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Re: [whatwg] Script-related feedback

From: Adam Barth <w3c@adambarth.com>
Date: Wed, 9 Jan 2013 00:22:40 -0800
Message-ID: <CAJE5ia9FZF_QpPLS3i1+CHEsRnQHxEEqvPKdNea89nmjgOzqTg@mail.gmail.com>
To: Ian Hickson <ian@hixie.ch>
Cc: whatwg@whatwg.org
On Mon, Jan 7, 2013 at 7:51 PM, Ian Hickson <ian@hixie.ch> wrote:
> On Mon, 7 Jan 2013, Adam Barth wrote:
>> > Why not just introduce a keyword or pragma to JavaScript that tells
>> > the user agent to act as if the end of the Program production had been
>> > reached, and that it should treat the remainder of the file as another
>> > Program?
>> >
>> > This could even be done in a backwards-compatible fashion by having
>> > the syntax to do this be something that down-level clients ignore,
>> > e.g.:
>> >
>> >    /*@BREAK*/
>> >
>> > ...or some such.
>>
>> That approach is an in-band signal, which means it's vulnerable to
>> injection attacks.
>
> If you can inject this, you can inject arbitrary code, so I don't see how
> this would be a problem.
>
>> For example, consider a server that produces a JavaScript file of the
>> following form:
>>
>> [...]
>> var userData = "<?php echo santize($userData) ?>";
>> [...]
>>
>> Currently, the rules for sanitizing using input are relatively
>> straightforward (essentially, you just need to worry about a few special
>> characters).
>
> Those simple rules would prevent anyone from inserting a pragma-like
> comment, too, so that's fine.
>
>> However, if we implemented an in-band signaling we might well break
>> these sanitation algorithms.
>
> How? I'm not suggesting changing any JS syntax, just making existing JS
> syntax be used as a signal.
>
> If making a comment do this is too dodgy, make it something like this:
>
>    breakParsing();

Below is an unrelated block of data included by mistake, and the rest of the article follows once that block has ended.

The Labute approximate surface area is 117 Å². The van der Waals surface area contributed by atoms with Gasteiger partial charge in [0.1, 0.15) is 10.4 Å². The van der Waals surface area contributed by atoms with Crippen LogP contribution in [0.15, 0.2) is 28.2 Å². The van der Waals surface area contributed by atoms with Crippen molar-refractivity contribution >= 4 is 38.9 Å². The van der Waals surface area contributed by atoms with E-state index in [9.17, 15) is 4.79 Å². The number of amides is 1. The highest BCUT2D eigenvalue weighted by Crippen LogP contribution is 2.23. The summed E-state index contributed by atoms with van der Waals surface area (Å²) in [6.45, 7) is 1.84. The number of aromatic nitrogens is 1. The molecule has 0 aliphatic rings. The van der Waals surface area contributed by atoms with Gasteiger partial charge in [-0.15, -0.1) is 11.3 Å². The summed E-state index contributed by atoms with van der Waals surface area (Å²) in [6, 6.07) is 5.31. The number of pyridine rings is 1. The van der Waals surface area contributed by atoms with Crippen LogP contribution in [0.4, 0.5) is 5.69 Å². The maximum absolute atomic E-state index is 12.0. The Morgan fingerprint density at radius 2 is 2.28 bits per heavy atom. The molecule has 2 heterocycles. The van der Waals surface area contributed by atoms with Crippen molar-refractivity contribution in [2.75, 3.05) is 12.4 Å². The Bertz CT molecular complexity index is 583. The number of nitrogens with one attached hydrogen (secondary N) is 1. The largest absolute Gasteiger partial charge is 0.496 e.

>
> ...and for down-level support, define an explicit breakParsing function
> that does nothing. If someone can insert a function call into JS, you've
> definitely lost already.

Working through some examples, that seems really strange:

foo();
breakParsing();
bar();

In this case, breakParsing() works a bit like "yield()" in other
programming languages: first foo() executes, then the event loop
spins, then bar() executes.  However, if we wrap the code in an
anonymous function block (as would make sense for JavaScript):

(function() {
  foo();
  breakParsing();
  bar();
})();

Now I get either get a parse error, if breakParsing() actually breaks
up the parsing, or breakParsing() does nothing, both of which are
surprising.  Worse, other seemingly trivial syntactic transformation
also break the magic:

foo();
breakParsing.call();
bar();

Now the JavaScript parse won't recognize the magic "breakParsing();"
production, and my script executes slowly.

I guess I don't understand the advantage of trying to cram this into
JavaScript syntax.  It's really got nothing to do with JavaScript as a
language and everything to do with providing an efficient way for web
sites to ask the browser to execute several JavaScript programs in
sequence.

HTTP already has an efficient mechanism for delivering several
JavaScript programs in sequence: multipart.  Given that <img> and
<iframe> already support multipart, it seems much simpler just to make
<script> support multipart as well.

Adam
Received on Wednesday, 9 January 2013 08:23:36 GMT

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